Money Learning Checklist 4 – IRAs

money management

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An Individual Retirement Account (IRA) is a great way to accumulate a retirement stash.  It’s also a great way to protect asset growth and investment earnings from taxation.

I highly recommend contributing as early as possible.  IRA contributions can begin when an individual has earned income.  Therefore, it can begin with a teenager’s part-time earnings.  Visit your favorite bank or online broker and open an account if you don’t already have one.

Learn what your maximum contributions are

IRA contributions come with conditions.  There’s a maximum amount that can be contributed and it can change every year.  Know what yours is.  It’s based on your filing status, married vs. single, etc.  The next condition to reach is eligibility for a tax deduction.  Again, it depends on your filing status and whether you participate in your employer’s retirement plan.

For employees that participate in their employer’s retirement plan, a full or partial deductible contribution is still a possibility if the amount is less than the range specified for the type of filer.  You can easily find the current year’s table for the income ranges by filing status by doing an internet search or by looking in the IRS publication.  Notice that I’m not spelling it out, it’s up to you to gain some awareness.

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Check out my Facebook page

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If you haven’t visited my Facebook page, you are missing out on some great money information.  I pull a variety of interesting money articles from all over the World Wide Web.

Check it out and Follow or Like!

Thoughts on the money Facebook page

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financial control

Exercise Your Financial Control

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In Stumbling Upon Happiness, author Daniel Gilbert explains a few fundamental characteristics of how the human brain works. He completes the sentence The human being is the only animal that ______, by filling in “thinks about the future.” He indicates that the brain is an anticipation machine and its ability to “make” the future is the most important thing it does. The skill of expecting something next is a uniquely human tool.
In tandem with the faculty of expectation, our minds are built to exercise control.
This was a revealing point for me, and certainly explains a lot. My brain is wired to be in control, and that’s that. I don’t even like riding in the passenger seat. Not controlling the speed of the car and the braking gets my stress juices flowing. Even worse, if it’s not my car, I don’t decide when I can leave. There’s the anticipation factor working its way in. Not only do I struggle with not driving, I am thinking about when the drive home will occur.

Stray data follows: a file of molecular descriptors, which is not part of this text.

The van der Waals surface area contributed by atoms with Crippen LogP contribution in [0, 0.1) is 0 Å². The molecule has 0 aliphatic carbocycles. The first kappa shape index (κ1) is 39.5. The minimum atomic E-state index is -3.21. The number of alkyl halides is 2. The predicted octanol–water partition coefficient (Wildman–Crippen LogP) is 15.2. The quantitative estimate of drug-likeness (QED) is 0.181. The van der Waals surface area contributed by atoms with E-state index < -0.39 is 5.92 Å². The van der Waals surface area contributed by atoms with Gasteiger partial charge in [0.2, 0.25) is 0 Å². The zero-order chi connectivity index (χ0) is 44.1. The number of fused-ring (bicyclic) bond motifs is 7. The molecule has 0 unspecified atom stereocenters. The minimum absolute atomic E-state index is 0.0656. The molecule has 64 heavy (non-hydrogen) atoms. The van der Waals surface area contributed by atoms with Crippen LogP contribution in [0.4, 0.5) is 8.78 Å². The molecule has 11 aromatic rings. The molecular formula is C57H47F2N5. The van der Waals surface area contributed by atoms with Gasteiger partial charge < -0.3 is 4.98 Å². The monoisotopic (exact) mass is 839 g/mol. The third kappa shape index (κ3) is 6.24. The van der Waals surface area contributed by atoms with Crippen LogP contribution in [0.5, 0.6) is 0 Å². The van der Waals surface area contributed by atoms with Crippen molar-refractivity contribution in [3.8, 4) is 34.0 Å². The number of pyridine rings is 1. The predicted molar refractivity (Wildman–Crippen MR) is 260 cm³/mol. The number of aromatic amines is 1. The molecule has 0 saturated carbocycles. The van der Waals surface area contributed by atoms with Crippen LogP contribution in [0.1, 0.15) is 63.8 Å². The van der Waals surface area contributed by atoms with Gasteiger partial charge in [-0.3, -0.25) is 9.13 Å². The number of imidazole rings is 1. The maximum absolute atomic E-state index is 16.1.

I also excel as a project manager. I like to call the shots and make decisions, directing adjustments along the way, and finding solutions.

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Free Online Wealth Summit – Vanguard Senior Analysts on Active vs. Passive Investing

wealth-summit

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Free Online Wealth Summit – Vanguard Senior Analysts on Active vs. Passive Investing

 The stock and bond markets can be a fearful and terrifying place, especially considering their effect on your financial portfolio. No one wants to see red numbers on their account statement after all. Unfortunately, that’s part of investing.

On average, the stock market enters bear market territory (a drop of twenty percent or more) about one in every four years. We’re eight years into a bull market now without really coming close to bear market territory.

I found some insight from two of Vanguard’s senior analysts over at the Wealth Summit.  The Wealth Summit is a collection of interviews and panels with thirty or so money experts. Companies like Vanguard, TIAA, and Dimensional Fund Advisors have speakers at the Summit. There’s a New York Times bestselling author as well.

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Investing and Behavioral Risk

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So, you bought that stock and expected it to return a pile of cash to pay your current debt.  How long has it been, four months?  You watch it every day.  It’s a good day when it goes up, if it goes down, it clouds your mood.  Today, it’s down 12%, maybe it’s time to sell?  You sell the loser and put the diminishing dollars into the bank or, worse yet, into another stock that you expect to skyrocket.  Within a few months, you’re disappointed again.  The cycle repeats.

 

Here’s a sobering thought.  If you’re not happy with your investment returns, it’s your fault.  If you’re new to investing, you would best follow research-based advice – it will alleviate future regrets.

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